NAEP 12th Grade World History Assessment: Issues and Options
In one form or another, courses in world history seem to be the fastest growing segment of the American school curriculum. Over the past twenty years almost every state has added world history related content to its curriculum guides at some grade level and in some form. Many states now require students to earn credit in a world history course to graduate from high school, while some test world history on state assessments. Perhaps the most dramatic indicator of world history’s popularity has been the development and growth of College Board’s Advanced Placement (AP) World History course. Tested in the spring of 2002 with the largest first-time subscription in College Board’s history, the AP World History test has increased significantly with each subsequent assessment. Beyond its growing presence in the curriculum, world history is acquiring added legitimacy with endorsements of reform commissions and educational commentators, typically calling for adding at least one year of world history—variously defined—to the high school curriculum. The decision in the early 1990s to give world history co-equal status with United States history in the National History Standards added to its prestige, but also stirred controversy. To be sure, there are many dissenting voices, raising serious and legitimate concerns about the educational and historical quality, purpose and direction of world history courses. Yet the curricular growth of this subject at state and district levels makes world history a logical and valuable addition to the National Assessment of Education Progress (NAEP). On the surface, this appears to be a sensible and essentially unproblematic decision.
However, in creating a common framework for a 12th grade NAEP in world history the National Assessment Governing Board (NAGB) faces two issues that challenge this enterprise. First, in trying to fit (or often add) world history standards, content or courses into social studies curriculum, many states spread world history throughout and across the grades. Thus, students often come upon world history content during their middle school years or in the 9th and 10th grades. One set of issues, therefore, involves assessing 12th grade students on content they had in the 9th or 10th grades—or even earlier.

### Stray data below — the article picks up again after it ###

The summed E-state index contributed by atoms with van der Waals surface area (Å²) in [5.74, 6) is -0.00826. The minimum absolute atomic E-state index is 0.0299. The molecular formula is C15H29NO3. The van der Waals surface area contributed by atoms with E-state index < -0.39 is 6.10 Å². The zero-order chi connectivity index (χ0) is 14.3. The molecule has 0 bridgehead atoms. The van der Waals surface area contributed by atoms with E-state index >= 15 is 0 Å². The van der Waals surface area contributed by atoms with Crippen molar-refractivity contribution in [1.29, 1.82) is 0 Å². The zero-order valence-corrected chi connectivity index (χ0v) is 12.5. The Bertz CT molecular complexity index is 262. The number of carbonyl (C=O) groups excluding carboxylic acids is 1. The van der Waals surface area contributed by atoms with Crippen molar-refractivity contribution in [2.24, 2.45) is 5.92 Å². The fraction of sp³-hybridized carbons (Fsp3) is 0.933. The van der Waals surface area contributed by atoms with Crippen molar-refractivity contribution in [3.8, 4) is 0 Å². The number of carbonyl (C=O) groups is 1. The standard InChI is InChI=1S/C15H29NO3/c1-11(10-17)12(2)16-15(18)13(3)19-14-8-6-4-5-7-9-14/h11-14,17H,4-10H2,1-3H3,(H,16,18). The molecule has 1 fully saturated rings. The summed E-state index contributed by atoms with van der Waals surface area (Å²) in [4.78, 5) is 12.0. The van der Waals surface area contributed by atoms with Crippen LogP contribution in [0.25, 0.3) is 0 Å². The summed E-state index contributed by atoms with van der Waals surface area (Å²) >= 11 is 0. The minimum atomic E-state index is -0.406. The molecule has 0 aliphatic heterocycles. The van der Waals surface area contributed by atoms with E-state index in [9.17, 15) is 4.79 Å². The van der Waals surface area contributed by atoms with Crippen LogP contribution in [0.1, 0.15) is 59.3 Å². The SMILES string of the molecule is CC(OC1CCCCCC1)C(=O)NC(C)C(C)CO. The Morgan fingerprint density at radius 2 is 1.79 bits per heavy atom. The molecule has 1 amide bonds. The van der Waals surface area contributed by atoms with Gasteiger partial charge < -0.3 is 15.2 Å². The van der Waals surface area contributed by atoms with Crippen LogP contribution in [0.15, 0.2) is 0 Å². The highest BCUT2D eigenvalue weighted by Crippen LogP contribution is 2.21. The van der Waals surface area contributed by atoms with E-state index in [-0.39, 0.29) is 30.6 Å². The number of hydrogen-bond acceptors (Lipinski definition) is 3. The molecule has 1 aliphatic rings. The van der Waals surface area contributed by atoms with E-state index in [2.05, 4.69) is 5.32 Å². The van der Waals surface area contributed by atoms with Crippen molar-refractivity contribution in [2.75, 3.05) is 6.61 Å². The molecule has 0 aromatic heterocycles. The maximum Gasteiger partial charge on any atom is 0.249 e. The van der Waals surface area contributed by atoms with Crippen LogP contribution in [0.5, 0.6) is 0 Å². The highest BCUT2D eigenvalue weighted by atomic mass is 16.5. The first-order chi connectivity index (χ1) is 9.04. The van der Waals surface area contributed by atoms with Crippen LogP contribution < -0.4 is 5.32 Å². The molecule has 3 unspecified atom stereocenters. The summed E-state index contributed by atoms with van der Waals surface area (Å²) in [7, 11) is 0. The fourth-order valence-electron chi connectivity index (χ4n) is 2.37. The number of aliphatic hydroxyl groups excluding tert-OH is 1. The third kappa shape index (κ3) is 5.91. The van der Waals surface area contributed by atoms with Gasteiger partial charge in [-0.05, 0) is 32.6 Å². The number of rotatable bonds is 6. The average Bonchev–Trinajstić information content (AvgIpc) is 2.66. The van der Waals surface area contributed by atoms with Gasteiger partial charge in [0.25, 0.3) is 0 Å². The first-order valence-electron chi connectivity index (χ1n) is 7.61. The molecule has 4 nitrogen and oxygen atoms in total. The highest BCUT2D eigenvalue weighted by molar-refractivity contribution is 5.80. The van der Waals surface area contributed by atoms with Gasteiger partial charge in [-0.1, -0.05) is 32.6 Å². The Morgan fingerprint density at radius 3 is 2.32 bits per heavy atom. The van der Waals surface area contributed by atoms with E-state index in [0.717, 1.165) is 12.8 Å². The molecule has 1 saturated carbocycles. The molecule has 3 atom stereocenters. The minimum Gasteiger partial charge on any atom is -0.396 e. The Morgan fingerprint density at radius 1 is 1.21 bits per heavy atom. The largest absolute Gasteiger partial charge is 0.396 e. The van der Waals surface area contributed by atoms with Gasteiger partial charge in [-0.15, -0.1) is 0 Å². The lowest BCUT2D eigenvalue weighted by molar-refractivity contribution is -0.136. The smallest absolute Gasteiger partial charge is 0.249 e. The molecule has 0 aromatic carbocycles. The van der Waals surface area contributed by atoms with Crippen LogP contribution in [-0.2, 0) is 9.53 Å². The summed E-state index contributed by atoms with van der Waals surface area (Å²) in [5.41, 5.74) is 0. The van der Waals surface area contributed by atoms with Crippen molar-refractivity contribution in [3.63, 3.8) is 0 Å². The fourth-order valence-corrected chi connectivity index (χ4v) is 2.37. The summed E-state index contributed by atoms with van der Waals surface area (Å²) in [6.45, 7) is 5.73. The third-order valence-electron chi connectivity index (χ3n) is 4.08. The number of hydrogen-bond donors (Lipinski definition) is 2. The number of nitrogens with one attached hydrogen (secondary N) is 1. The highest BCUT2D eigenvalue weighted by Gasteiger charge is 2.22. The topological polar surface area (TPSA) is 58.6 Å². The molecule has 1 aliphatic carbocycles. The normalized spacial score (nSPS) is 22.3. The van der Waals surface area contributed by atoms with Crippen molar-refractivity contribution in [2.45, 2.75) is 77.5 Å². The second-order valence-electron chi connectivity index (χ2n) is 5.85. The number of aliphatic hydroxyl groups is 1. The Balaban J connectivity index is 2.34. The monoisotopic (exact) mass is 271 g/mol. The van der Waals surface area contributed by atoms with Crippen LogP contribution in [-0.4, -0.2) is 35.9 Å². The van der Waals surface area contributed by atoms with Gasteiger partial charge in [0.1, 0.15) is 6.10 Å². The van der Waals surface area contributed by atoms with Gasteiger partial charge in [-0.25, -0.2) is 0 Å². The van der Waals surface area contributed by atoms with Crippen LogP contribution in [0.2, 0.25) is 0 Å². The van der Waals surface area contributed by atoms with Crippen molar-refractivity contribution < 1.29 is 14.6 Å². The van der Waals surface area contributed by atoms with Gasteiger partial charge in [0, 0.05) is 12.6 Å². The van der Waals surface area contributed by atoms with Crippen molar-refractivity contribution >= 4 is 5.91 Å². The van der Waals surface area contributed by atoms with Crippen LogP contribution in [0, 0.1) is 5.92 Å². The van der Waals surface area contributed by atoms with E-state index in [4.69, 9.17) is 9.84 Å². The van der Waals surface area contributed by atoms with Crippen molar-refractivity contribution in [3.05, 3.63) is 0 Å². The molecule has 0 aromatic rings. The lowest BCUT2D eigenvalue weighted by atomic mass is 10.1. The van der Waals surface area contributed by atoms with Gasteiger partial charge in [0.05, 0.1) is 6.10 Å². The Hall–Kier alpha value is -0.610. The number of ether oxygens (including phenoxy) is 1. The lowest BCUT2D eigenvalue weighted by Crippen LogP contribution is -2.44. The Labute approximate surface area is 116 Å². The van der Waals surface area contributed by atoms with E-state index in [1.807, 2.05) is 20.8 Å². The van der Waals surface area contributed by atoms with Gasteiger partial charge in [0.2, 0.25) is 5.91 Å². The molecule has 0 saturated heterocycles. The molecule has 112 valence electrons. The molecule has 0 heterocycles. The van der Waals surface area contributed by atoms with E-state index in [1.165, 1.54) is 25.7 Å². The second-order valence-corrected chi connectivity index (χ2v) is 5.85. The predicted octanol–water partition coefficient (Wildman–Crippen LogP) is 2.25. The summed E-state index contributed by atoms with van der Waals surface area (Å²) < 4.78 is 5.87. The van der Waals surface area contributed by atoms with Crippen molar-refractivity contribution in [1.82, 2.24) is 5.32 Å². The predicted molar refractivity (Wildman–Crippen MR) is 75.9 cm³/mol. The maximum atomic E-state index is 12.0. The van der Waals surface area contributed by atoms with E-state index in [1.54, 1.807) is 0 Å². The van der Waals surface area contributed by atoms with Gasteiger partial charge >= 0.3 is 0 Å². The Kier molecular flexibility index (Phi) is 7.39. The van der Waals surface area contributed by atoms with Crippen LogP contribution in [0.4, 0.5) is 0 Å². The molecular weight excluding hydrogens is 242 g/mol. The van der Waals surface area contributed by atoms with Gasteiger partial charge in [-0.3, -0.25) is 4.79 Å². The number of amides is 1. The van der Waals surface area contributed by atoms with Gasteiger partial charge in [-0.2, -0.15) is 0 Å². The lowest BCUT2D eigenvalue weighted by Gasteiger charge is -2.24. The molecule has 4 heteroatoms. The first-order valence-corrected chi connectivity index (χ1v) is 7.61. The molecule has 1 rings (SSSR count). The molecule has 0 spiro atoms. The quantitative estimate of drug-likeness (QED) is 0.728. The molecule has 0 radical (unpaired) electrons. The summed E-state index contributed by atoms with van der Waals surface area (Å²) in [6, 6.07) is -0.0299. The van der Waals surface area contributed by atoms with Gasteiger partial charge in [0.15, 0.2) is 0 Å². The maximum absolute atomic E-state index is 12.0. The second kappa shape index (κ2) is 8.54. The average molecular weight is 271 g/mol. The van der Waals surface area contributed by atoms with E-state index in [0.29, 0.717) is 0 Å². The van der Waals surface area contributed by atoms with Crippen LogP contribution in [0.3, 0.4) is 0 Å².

A second challenge—maybe even greater for developing a common national assessment—involves the variation in the type of world history that U.S. students encounter in their schools. Indeed, the key phrases in my opening paragraph were the conditionals that accompanied my description of world history’s popularity—“in some form or another” or “some type” or “variously defined.” In short, states and local school districts use the world history label to describe curricular practices with different structures, goals, historical approaches, periodization schemes, and content. Such diversity combined with NAGB’s charge to assess what is being taught across the nation rather than determining curriculum presents another serious challenge to creating a 12th grade NAEP world history exam.
In this paper I present a snapshot of world history education to illuminate the challenges NAGB faces in creating a NAEP world history framework. Using state standards documents, statutes concerning high school graduation, results from the NAEP transcript studies, and materials on the AP World History exam, I will begin with a brief overview of the expansion of world history in the schools. In the next section, I describe what I see as the four distinctive patterns to world history education as reflected in state standards documents and AP World History curriculum. Finally, I discuss a few options for developing a NAEP world history framework and the possible consequences of each.